(Hillary Frank is the creator, former host and executive producer of the popular parenting podcast, The Longest Shortest Time. Her new book, “Weird Parenting Wins: Bathtub Dining, Family Screams, and Other Hacks from the Parenting Trenches” was released on Jan. 15.)
Name: Hillary Frank
Location: Montclair, New Jersey
Job: Creator and Executive Producer of The Longest Shortest Time podcast
Family: Her husband, Jonathan; 8-year-old daughter, Sasha; and their cat, Charlie
Does anything happen as planned? I grew up thinking I’d be a graphic designer or illustrator. I wanted to be like Edward Gorey, writing and illustrating books but not necessarily for kids. I even went to grad school for classical drawing. But in the meantime, I heard This American Life and felt a pull toward radio—even though I have always been an introvert. I think it was a challenge to myself to talk more.
I married a guy who is also in radio and an introvert. We have a kid whose greatest pleasure is playing drums. Didn’t see that one coming.
Yes! I’ve always been a bit of a workaholic. And I still tend to work pretty long hours, scrambling to meet deadlines by putting in time after my daughter goes to sleep. But after many years of burning the candle at both ends, I’ve realized that I’m better at my job and at being a parent if I put some limits on my work schedule. So about a year ago, I stopped working on weekends and I try to stop working after 9 p.m. whenever possible. It’s not always possible.
Weird Parenting Wins came out of my own frustration with parenting books. When I had my daughter in 2010, I was reading a lot of “how-to” style books. How to get the kid to sleep, how to soothe them, how to feed them. And most of those books made me feel like I was failing. They were very prescriptive, making it seem like if you couldn’t get your child to sleep the way the author said you should, then you were doing it wrong.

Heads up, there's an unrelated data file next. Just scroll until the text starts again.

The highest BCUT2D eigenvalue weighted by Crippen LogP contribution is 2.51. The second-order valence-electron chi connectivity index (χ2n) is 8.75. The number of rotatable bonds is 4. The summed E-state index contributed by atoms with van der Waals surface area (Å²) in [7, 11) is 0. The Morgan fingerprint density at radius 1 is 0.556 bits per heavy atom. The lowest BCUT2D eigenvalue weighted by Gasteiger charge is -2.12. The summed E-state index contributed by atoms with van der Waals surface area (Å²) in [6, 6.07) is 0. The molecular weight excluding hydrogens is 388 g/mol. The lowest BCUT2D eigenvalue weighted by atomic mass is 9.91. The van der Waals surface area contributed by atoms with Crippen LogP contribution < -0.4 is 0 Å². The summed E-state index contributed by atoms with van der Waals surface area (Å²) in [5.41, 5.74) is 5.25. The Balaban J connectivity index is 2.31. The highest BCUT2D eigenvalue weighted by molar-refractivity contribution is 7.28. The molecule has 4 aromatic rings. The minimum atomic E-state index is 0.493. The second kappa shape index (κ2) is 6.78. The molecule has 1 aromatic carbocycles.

A few years into parenthood, I realized that the strategies that really worked for me were ones I’d make up through trial and error and in moments of desperation. I wrote a blog post at The Longest Shortest Time, asking if other people could relate. I asked them to comment with their unusual parenting techniques. Things you wouldn’t hear from an expert. The examples I got back were hilarious and helpful and I started to think this might be the seed of a project.
I have an only child, so I don’t have much experience in breaking up fights between kids. One day, my daughter had a friend over—another only child—and they were bickering. I quietly positioned myself a few feet away from them on the living room rug and slowly pushed myself up into a headstand. (I recently discovered this is a skill that somehow stuck with me from childhood even though I am not very athletic!) When the girls noticed me upside down, they immediately stopped arguing and wanted me to teach them how to do headstands.
Watching my daughter play drums in a Tom Petty cover band.
There was a time when my family was taking a walk around the neighborhood. My husband was pulling our daughter in a wagon. When we were a couple of blocks from home, he rolled the wagon over a wasp’s nest that was nestled in a giant crack in the sidewalk. I got a wasp stuck inside my sandal, and it stung me repeatedly on my toe as I tried to get my shoe off. It hurt so much that I had to get in the wagon with my daughter, who got stung on her finger. My husband pulled us home, both of us wailing like crazy. I prayed that no neighbors would see me.
Figuring out how to take care of yourself, or even making time for that in the first place.
I try not to. Every once in awhile I’ll record her saying something funny and air it on The Longest Shortest Time. But as she gets older, I want her to be in full control over how much of her life is public. I now ask for her permission before recording her for the show, and she knows that it’s okay to say no.
Yes. When I was pregnant, one of my best friends said, “I’m only gonna give you one piece of advice. Don’t listen to advice from anyone. Everyone will tell you how you should do things, and you don’t have to do any of it. You can do it your way.”
Mothers face more discrimination in the workplace than fathers or people without kids; if you’ve experienced discrimination, report it. And if you’re a father, the most supportive thing you can do is to take your paternity leave. All of it.